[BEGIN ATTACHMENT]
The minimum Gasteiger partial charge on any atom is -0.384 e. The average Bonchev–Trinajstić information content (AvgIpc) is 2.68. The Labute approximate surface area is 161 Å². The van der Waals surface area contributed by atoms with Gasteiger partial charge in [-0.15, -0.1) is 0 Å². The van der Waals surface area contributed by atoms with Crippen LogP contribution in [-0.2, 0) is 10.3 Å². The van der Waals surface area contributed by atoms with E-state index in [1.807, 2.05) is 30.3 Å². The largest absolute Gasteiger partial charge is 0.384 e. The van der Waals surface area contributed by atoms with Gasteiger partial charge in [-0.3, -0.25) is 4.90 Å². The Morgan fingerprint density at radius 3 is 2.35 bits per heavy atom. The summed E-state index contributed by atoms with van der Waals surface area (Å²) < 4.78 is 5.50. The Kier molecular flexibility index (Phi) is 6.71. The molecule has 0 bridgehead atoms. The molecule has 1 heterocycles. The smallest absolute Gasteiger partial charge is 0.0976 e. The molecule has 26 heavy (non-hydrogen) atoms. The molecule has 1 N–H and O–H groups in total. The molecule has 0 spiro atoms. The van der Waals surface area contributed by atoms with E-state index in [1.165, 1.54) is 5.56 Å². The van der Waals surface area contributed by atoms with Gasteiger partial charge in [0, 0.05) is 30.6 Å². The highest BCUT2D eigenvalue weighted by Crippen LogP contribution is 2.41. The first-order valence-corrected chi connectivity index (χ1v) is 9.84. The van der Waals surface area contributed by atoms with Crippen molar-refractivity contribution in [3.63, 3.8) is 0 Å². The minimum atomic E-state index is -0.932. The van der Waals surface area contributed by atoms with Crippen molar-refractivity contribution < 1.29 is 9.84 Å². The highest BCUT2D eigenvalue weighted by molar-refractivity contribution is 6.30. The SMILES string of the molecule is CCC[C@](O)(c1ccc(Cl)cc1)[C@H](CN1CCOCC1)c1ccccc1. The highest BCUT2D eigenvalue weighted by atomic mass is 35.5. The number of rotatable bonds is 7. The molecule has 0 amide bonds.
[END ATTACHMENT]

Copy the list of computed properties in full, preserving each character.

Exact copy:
The minimum Gasteiger partial charge on any atom is -0.384 e. The average Bonchev–Trinajstić information content (AvgIpc) is 2.68. The Labute approximate surface area is 161 Å². The van der Waals surface area contributed by atoms with Gasteiger partial charge in [-0.15, -0.1) is 0 Å². The van der Waals surface area contributed by atoms with Crippen LogP contribution in [-0.2, 0) is 10.3 Å². The van der Waals surface area contributed by atoms with E-state index in [1.807, 2.05) is 30.3 Å². The largest absolute Gasteiger partial charge is 0.384 e. The van der Waals surface area contributed by atoms with Gasteiger partial charge in [-0.3, -0.25) is 4.90 Å². The Morgan fingerprint density at radius 3 is 2.35 bits per heavy atom. The summed E-state index contributed by atoms with van der Waals surface area (Å²) < 4.78 is 5.50. The Kier molecular flexibility index (Phi) is 6.71. The molecule has 0 bridgehead atoms. The molecule has 1 heterocycles. The smallest absolute Gasteiger partial charge is 0.0976 e. The molecule has 26 heavy (non-hydrogen) atoms. The molecule has 1 N–H and O–H groups in total. The molecule has 0 spiro atoms. The van der Waals surface area contributed by atoms with E-state index in [1.165, 1.54) is 5.56 Å². The van der Waals surface area contributed by atoms with Gasteiger partial charge in [0, 0.05) is 30.6 Å². The highest BCUT2D eigenvalue weighted by Crippen LogP contribution is 2.41. The first-order valence-corrected chi connectivity index (χ1v) is 9.84. The van der Waals surface area contributed by atoms with Crippen molar-refractivity contribution in [3.63, 3.8) is 0 Å². The minimum atomic E-state index is -0.932. The van der Waals surface area contributed by atoms with Crippen molar-refractivity contribution < 1.29 is 9.84 Å². The highest BCUT2D eigenvalue weighted by molar-refractivity contribution is 6.30. The SMILES string of the molecule is CCC[C@](O)(c1ccc(Cl)cc1)[C@H](CN1CCOCC1)c1ccccc1. The highest BCUT2D eigenvalue weighted by atomic mass is 35.5. The number of rotatable bonds is 7. The molecule has 0 amide bonds.